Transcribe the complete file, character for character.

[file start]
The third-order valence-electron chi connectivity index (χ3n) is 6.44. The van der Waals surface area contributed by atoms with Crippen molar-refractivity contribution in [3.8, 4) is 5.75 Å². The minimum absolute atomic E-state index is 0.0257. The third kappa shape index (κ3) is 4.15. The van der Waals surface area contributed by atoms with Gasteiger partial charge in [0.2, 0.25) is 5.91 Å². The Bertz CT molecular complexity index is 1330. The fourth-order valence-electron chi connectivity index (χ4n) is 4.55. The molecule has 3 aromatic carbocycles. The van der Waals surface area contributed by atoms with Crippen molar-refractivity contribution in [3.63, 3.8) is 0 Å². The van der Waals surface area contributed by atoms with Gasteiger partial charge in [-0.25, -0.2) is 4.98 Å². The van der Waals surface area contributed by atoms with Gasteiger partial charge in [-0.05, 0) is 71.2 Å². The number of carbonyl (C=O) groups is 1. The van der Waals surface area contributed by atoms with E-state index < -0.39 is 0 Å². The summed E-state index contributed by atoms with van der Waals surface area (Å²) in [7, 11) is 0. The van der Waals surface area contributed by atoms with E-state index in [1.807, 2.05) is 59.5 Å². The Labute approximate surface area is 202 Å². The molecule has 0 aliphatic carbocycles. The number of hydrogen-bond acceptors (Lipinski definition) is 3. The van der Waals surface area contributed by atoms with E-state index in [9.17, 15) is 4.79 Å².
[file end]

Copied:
The third-order valence-electron chi connectivity index (χ3n) is 6.44. The van der Waals surface area contributed by atoms with Crippen molar-refractivity contribution in [3.8, 4) is 5.75 Å². The minimum absolute atomic E-state index is 0.0257. The third kappa shape index (κ3) is 4.15. The van der Waals surface area contributed by atoms with Gasteiger partial charge in [0.2, 0.25) is 5.91 Å². The Bertz CT molecular complexity index is 1330. The fourth-order valence-electron chi connectivity index (χ4n) is 4.55. The molecule has 3 aromatic carbocycles. The van der Waals surface area contributed by atoms with Crippen molar-refractivity contribution in [3.63, 3.8) is 0 Å². The van der Waals surface area contributed by atoms with Gasteiger partial charge in [-0.25, -0.2) is 4.98 Å². The van der Waals surface area contributed by atoms with Gasteiger partial charge in [-0.05, 0) is 71.2 Å². The number of carbonyl (C=O) groups is 1. The van der Waals surface area contributed by atoms with E-state index < -0.39 is 0 Å². The summed E-state index contributed by atoms with van der Waals surface area (Å²) in [7, 11) is 0. The van der Waals surface area contributed by atoms with E-state index in [1.807, 2.05) is 59.5 Å². The Labute approximate surface area is 202 Å². The molecule has 0 aliphatic carbocycles. The number of hydrogen-bond acceptors (Lipinski definition) is 3. The van der Waals surface area contributed by atoms with E-state index in [9.17, 15) is 4.79 Å².